What they did while you were sleeping…


What they did while you were sleeping…


Dear Friends,

The fifth week of the 2018 Legislature has come to a close. There are just four weeks left in the regular session. Legislators will need to spend the majority of the remaining time on crafting and passing a supplemental budget if we are going to conclude our work on schedule.

This week was spent mainly working on the Senate floor, passing bills that then go to the House for its consideration. Most of these bills have broad bipartisan support. Even with the other party in the majority, a few of my bills have already passed the Senate. Others failed to receive a full vote of the Senate or were killed by the majority in the fiscal committee – Ways and Means.

For all but political junkies, TVW (the state-supported public-affairs network) usually makes for a good cure for insomnia. On Wednesday night, however, things got a bit heated, as Democrats tried to push through a controversial bill aimed at forcing homecare workers into labor unions. While reasonable folks can disagree on the policy, the tactics used by the majority were disturbing and led to some fireworks on the floor. Debate was silenced, evidence that detailed conflicts of interest was suppressed, and the bill was brought up in the middle of the night. It was a disappointing change from how we conducted business when Republicans led the Senate.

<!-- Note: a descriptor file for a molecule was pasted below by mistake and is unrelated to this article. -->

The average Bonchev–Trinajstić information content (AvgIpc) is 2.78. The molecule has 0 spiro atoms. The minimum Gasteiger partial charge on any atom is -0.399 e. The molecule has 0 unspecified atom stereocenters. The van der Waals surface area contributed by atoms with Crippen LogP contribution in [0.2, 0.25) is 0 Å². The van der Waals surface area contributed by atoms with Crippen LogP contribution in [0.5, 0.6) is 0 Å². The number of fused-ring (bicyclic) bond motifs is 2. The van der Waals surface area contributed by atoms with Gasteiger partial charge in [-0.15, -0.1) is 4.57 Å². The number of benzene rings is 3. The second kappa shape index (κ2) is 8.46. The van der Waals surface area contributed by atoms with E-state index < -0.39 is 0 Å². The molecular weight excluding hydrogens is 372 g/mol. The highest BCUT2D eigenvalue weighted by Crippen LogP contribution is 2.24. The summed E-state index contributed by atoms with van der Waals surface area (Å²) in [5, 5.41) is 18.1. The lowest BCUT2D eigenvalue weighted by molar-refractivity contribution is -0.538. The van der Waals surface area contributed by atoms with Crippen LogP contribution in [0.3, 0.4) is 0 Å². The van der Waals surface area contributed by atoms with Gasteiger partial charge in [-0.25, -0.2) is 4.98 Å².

This week did bring some good news out of the other Washington. Earlier today I received word from the Department of Energy that Congress has passed an expansive budget deal that extends tax credits for nuclear-power production. The nuclear-production tax credit was revised to eliminate the deadline for project completion and limited transferability will be allowed when held by municipal entities. This is great news, and makes it even clearer why our Washington must make itself more attractive for those developing new nuclear power technologies, such as small modular reactors.